Vibration training is the closest form of instance exercise that has been duplicated in space. There isn’t a better way to keep astronauts physically active in space than by using vibration machines or vibration plates. Vibration machines simulate the effects of gravity and physical exercise in space.
If highly trained astronauts are using vibration machines to stay in shape, image the kind of results average users get.
A scientific study presented at the European Congress on Obesity in 2009, found that overweight or obese people who regularly used vibrating equipment with a calorie restricted diet were much more successful at long term weight-loss. They also found that people who were using vibration machines lost more fat around their abdomen compared to those who combined dieting with a more conventional fitness routine.
SOURCES: ECO 2009 -- The 17th European Congress on Obesity, Amsterdam, Netherlands, 2009.
Sarcopenia is the degenerative loss of skeletal muscle mass and strength associated with aging. There aren’t many treatments for this condition. Vibration exercise is recommended as therapeutic alternative for preventing/reversing sarcopenia. Patients have noticed tremendous results.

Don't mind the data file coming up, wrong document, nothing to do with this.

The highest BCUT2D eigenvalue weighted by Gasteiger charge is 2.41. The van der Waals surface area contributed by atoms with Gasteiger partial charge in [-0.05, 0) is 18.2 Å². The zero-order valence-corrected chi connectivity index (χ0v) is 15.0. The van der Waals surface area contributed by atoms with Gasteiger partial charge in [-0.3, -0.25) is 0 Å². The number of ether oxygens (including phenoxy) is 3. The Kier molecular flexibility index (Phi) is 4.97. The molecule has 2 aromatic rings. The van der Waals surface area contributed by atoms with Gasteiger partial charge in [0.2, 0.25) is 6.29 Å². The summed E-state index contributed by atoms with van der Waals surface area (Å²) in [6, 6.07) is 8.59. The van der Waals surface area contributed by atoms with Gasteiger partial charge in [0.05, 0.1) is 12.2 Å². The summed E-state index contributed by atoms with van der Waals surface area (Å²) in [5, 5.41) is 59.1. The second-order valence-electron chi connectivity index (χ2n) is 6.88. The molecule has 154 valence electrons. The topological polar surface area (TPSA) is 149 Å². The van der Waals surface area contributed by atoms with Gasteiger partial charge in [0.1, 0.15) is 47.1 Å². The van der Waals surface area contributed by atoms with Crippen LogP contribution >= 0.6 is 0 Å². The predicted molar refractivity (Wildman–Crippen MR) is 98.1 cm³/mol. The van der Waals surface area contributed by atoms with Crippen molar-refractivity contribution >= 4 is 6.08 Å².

Talk to your doctor if vibration exercise is right for you.
Whilst exposure to vibration is traditionally regarded as perilous, recent research has focussed on potential benefits. Here, the physical principles of forced oscillations are discussed in relation to vibration as an exercise modality. Acute physiological responses to isolated tendon and muscle vibration and to whole body vibration exercise are reviewed, as well as the training effects upon the musculature, bone mineral density and posture. Possible applications in sports and medicine are discussed. Evidence suggests that acute vibration exercise seems to elicit a specific warm-up effect, and that vibration training seems to improve muscle power, although the potential benefits over traditional forms of resistive exercise are still unclear. Vibration training also seems to improve balance in sub-populations prone to fall, such as frail elderly people. Moreover, literature suggests that vibration is beneficial to reduce chronic lower back pain and other types of pain. Other future indications are perceivable.